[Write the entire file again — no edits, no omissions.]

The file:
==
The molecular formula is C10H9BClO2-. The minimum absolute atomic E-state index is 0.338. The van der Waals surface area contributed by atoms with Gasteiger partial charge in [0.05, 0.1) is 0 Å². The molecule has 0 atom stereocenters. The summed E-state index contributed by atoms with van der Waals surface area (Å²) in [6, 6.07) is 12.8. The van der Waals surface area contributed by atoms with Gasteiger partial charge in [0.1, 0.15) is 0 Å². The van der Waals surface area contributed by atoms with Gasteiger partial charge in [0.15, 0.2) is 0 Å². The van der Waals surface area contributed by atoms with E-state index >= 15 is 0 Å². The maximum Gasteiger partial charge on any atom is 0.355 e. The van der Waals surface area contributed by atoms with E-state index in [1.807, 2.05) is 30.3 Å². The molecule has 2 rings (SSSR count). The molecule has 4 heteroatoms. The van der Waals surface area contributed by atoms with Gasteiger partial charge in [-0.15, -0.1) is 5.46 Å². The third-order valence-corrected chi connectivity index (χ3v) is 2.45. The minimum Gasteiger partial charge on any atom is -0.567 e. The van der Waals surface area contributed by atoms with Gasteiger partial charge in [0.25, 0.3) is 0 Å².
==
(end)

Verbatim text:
The molecular formula is C10H9BClO2-. The minimum absolute atomic E-state index is 0.338. The van der Waals surface area contributed by atoms with Gasteiger partial charge in [0.05, 0.1) is 0 Å². The molecule has 0 atom stereocenters. The summed E-state index contributed by atoms with van der Waals surface area (Å²) in [6, 6.07) is 12.8. The van der Waals surface area contributed by atoms with Gasteiger partial charge in [0.1, 0.15) is 0 Å². The van der Waals surface area contributed by atoms with Gasteiger partial charge in [0.15, 0.2) is 0 Å². The van der Waals surface area contributed by atoms with E-state index >= 15 is 0 Å². The maximum Gasteiger partial charge on any atom is 0.355 e. The van der Waals surface area contributed by atoms with E-state index in [1.807, 2.05) is 30.3 Å². The molecule has 2 rings (SSSR count). The molecule has 4 heteroatoms. The van der Waals surface area contributed by atoms with Gasteiger partial charge in [-0.15, -0.1) is 5.46 Å². The third-order valence-corrected chi connectivity index (χ3v) is 2.45. The minimum Gasteiger partial charge on any atom is -0.567 e. The van der Waals surface area contributed by atoms with Gasteiger partial charge in [0.25, 0.3) is 0 Å².